Hong Kong stocks are suffering seriously from the bearish pressure. The Hang Seng Index has fallen on 4 consecutive days, hitting a new low at 16,832.36 since November 2011.
The index plunged below 17,000 points for the first time in over a decade showing the reaction of the market as the Chinese Communist Party tightened COVID curbs, and vows to stick with the controversial pandemic strategy.
Investors became pessimistic over the economic outlook, and had to cope with the U.S.’s crackdown on Chinese tech firms, intensive interest rate hikes, and deflating property bubbles making them rotate away from Asian stocks.
Hong Kong’s Hang Seng Index tumbled 2.23% while Hang Seng Tech Index fell 3.55% to 3,278.24 points on October 11. One hundred and fifteen stocks advanced and 364 plummeted. Main Board short selling declined -13.09%, which is 95% of the 1-year average, as 22% of all trading was short.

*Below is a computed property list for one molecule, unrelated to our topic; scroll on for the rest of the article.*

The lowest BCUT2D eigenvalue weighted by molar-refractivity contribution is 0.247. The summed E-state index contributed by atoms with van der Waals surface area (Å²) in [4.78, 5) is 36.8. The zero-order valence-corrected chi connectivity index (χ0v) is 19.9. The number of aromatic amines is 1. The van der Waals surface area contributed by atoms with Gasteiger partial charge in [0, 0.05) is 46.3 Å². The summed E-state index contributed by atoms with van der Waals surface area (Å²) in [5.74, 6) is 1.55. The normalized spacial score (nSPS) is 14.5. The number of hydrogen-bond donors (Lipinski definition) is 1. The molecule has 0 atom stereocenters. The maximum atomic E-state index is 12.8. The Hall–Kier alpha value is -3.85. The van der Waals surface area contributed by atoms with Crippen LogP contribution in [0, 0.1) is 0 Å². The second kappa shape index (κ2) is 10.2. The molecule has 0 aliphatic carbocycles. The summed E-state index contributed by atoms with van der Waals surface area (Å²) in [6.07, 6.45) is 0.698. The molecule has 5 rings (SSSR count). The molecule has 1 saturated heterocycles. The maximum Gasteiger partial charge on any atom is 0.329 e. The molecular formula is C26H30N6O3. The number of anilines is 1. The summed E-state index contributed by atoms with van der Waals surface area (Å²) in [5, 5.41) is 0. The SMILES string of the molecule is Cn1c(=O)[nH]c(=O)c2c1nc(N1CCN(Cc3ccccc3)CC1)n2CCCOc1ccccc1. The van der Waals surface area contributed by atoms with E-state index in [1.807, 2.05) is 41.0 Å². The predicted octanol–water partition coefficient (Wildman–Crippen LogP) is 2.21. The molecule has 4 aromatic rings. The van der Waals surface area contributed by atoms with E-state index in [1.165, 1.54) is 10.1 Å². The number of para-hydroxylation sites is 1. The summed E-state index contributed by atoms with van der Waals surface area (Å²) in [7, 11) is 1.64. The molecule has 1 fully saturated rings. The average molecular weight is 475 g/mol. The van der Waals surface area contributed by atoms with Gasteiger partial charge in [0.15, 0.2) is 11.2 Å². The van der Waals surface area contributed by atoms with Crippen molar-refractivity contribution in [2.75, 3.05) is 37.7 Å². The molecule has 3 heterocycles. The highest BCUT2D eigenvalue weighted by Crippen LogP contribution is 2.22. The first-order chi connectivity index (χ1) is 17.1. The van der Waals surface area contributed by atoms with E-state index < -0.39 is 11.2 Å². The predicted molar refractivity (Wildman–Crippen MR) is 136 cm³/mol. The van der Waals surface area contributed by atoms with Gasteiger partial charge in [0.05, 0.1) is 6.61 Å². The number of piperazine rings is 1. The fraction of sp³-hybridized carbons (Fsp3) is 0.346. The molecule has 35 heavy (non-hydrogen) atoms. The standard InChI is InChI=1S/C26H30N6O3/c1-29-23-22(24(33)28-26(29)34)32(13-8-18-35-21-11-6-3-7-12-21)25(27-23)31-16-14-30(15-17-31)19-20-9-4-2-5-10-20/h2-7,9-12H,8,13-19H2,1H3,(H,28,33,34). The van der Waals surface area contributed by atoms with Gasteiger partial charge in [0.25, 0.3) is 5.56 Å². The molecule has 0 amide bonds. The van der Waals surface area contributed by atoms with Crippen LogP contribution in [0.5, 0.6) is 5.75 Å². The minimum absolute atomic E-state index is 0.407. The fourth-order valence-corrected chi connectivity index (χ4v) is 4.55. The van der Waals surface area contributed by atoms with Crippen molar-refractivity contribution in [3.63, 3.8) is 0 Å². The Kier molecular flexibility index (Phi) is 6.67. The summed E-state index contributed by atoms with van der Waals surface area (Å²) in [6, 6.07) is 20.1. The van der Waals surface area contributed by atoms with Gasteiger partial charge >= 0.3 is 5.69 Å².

Exchange rate pressure is another cloud engulfing Hong Kong’s financial market. According to Secretchina, May 12, although the Hong Kong Monetary Authority has accumulated 34 purchases of Hong Kong dollars, totaling 218.961 billion Hong Kong dollars, the current exchange rate between the Hong Kong dollar and the US dollar is extremely close to the 7.85 weak-side exchange guarantee.
Since 2000, the Hang Seng Index has bottomed five times in April 2003, October 2008, October 2011, February 2016, and March 2020. Market participants are trying to predict when will be the end of this stiff-down trend.
Peter Lewis, a former investment banker and host at Radio Television Hong Kong, said, “It’s connected to several things all going on at once – the “zero-COVID” policy in China, worsening economic data from the mainland, rising interest rates globally, the Ukraine war, the property crisis on the mainland, and now the Biden administration cutting off China from most advanced U.S. semiconductor technology, which is sending chip stocks in Hong Kong, China and around the world plunging.”